Automatic enrolment is here. And it’s not an optional extra. This blog explores the current automatic enrolment landscape, describes what you need to do (and when), and gives you some tips on how to make sure you don’t trigger a workplace pension catastrophe.
Automatic enrolment. What is it…?
Automatic enrolment (AE) is a change to UK pension law. It means that if you employ at least one person you have legal obligations to enrol certain members of staff into a pension scheme. It also means your business needs to contribute toward the pension.
If you employ anybody who is:
- aged between 22 and up to state pension age
- and earns more than £833 per month (£192 per week)
Then you are an employer who needs to provide a pension. No ifs and no buts…
The Pensions Regulator is currently contacting all UK businesses and giving them a staging date. This is the date when the law comes into effect for you. The staging date will vary from business to business and isn’t the same for everyone. It depends on several factors such as when your company started or incorporated, and how many employees you have. If you’re in doubt – check the Pensions Regulator website and enter your PAYE reference. This will tell you when you need to be ready.
…and why should I care?
AE is compulsory. And you’ll receive penalties and fines if you fail to make the arrangements. It’s important to note that this is completely different to the stakeholder pension. Under that scheme you only needed to comply if you had five or more members on your team. It also wasn’t contribution based. And, as the name suggests, everyone who is eligible will be automatically enrolled on to this new scheme (in the past the onus was on the individual to opt in).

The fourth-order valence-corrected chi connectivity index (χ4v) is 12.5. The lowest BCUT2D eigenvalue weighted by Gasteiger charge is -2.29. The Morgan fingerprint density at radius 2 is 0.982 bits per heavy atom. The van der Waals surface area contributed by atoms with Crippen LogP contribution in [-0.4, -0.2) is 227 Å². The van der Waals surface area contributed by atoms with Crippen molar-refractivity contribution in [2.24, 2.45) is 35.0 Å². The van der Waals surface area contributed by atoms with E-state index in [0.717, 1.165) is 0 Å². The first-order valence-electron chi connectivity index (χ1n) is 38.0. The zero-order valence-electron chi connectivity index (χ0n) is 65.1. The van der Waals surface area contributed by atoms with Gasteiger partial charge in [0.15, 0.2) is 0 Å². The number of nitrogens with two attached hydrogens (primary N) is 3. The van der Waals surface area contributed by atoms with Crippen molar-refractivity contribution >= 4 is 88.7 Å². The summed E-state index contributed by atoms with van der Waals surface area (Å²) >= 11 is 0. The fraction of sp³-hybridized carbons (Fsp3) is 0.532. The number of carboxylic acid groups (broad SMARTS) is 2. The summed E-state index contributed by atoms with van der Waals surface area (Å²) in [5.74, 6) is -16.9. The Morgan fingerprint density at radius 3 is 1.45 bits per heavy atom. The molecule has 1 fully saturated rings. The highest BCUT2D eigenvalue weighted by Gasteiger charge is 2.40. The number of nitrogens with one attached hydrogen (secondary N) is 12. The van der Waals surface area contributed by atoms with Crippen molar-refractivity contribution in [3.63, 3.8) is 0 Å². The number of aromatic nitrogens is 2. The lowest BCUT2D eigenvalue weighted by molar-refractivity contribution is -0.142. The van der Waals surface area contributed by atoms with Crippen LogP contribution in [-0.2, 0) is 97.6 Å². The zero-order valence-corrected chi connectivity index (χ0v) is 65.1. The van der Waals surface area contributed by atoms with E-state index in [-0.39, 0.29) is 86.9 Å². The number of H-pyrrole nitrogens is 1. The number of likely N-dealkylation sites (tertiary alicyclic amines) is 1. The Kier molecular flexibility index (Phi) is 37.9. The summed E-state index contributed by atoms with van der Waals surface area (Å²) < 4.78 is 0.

The regulator recommends that you give yourself 18 months to prepare for AE. It’s tempting to put this at the bottom of your list. And we can’t blame you – it’s not an insignificant exercise! But as soon as you receive your staging date you should start to get ready.
Steps you need to take
Here are the steps you should make when you get your staging date. We’ll explain a little more about some of them later.
- Confirm the point of contact at your business
- Choose a pension scheme
- Work out who to put in the scheme
- Write to your staff
- Declare your compliance (via an online form to confirm how you’ve met your legal duties)
Choose your pension scheme
Your accountant or business advisor can help with the compliance side of things. They can give you guidance on the general pension scheme set-up – how to operate it through your payroll, for example. They can also help you with uploading and managing the figures to the pension scheme itself.
However, if your accountant is not registered with the FSA, they can’t tell you which pension scheme to choose but they’ll be able to give you guidance on your options relating to the government scheme NEST pension and other Auto Enrolment pension providers.
How we suggest you choose your scheme
In this instance we often refer clients to a small selection of Independent Financial Advisers (IFAs). We use our understanding of your business to suggest two or three relevant IFAs for you to meet. You can select the IFA and the product you like. And then we can make a joint decision between the three parties: you, the financial advisor and us. This way we can decide who is going to be responsible for what and make sure you’re covered.
Of course, you can do the research yourself. But it’s time consuming process and there are hundreds of products on the market. So if you’re looking for a pension different to those offered by the government it might be sensible to speak to a specialist and let them do the searching for you.
As mentioned, everyone in your company will be automatically enrolled. Each individual can then stay in the scheme or opt out. For every employee who remains in the scheme, you’ll need to make additional contributions on top of those paid by the employee. Here’s an example of the minimum contributions you’ll need to pay.